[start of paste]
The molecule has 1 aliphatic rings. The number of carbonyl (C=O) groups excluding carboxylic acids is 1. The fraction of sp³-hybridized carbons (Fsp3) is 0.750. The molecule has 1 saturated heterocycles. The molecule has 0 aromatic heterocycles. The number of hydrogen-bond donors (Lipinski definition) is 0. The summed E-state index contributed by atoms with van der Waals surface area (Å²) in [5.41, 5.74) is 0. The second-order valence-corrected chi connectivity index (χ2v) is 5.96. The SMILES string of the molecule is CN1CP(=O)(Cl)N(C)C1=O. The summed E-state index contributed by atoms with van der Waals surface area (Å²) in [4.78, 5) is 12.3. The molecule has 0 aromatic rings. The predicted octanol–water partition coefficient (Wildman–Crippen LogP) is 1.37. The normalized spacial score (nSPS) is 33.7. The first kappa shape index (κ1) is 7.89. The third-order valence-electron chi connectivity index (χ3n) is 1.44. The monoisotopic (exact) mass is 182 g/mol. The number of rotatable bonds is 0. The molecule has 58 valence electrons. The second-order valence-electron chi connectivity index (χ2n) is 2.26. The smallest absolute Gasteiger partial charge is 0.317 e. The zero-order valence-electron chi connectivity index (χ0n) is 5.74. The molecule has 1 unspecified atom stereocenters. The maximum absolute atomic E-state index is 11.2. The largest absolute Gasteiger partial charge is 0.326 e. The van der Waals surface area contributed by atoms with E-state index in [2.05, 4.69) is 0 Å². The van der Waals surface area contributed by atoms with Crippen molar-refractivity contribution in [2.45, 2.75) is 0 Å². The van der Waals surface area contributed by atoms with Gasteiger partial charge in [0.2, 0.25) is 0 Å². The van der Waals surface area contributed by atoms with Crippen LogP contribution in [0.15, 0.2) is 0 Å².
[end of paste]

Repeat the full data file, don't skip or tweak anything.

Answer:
The molecule has 1 aliphatic rings. The number of carbonyl (C=O) groups excluding carboxylic acids is 1. The fraction of sp³-hybridized carbons (Fsp3) is 0.750. The molecule has 1 saturated heterocycles. The molecule has 0 aromatic heterocycles. The number of hydrogen-bond donors (Lipinski definition) is 0. The summed E-state index contributed by atoms with van der Waals surface area (Å²) in [5.41, 5.74) is 0. The second-order valence-corrected chi connectivity index (χ2v) is 5.96. The SMILES string of the molecule is CN1CP(=O)(Cl)N(C)C1=O. The summed E-state index contributed by atoms with van der Waals surface area (Å²) in [4.78, 5) is 12.3. The molecule has 0 aromatic rings. The predicted octanol–water partition coefficient (Wildman–Crippen LogP) is 1.37. The normalized spacial score (nSPS) is 33.7. The first kappa shape index (κ1) is 7.89. The third-order valence-electron chi connectivity index (χ3n) is 1.44. The monoisotopic (exact) mass is 182 g/mol. The number of rotatable bonds is 0. The molecule has 58 valence electrons. The second-order valence-electron chi connectivity index (χ2n) is 2.26. The smallest absolute Gasteiger partial charge is 0.317 e. The zero-order valence-electron chi connectivity index (χ0n) is 5.74. The molecule has 1 unspecified atom stereocenters. The maximum absolute atomic E-state index is 11.2. The largest absolute Gasteiger partial charge is 0.326 e. The van der Waals surface area contributed by atoms with E-state index in [2.05, 4.69) is 0 Å². The van der Waals surface area contributed by atoms with Crippen molar-refractivity contribution in [2.45, 2.75) is 0 Å². The van der Waals surface area contributed by atoms with Gasteiger partial charge in [0.2, 0.25) is 0 Å². The van der Waals surface area contributed by atoms with Crippen LogP contribution in [0.15, 0.2) is 0 Å².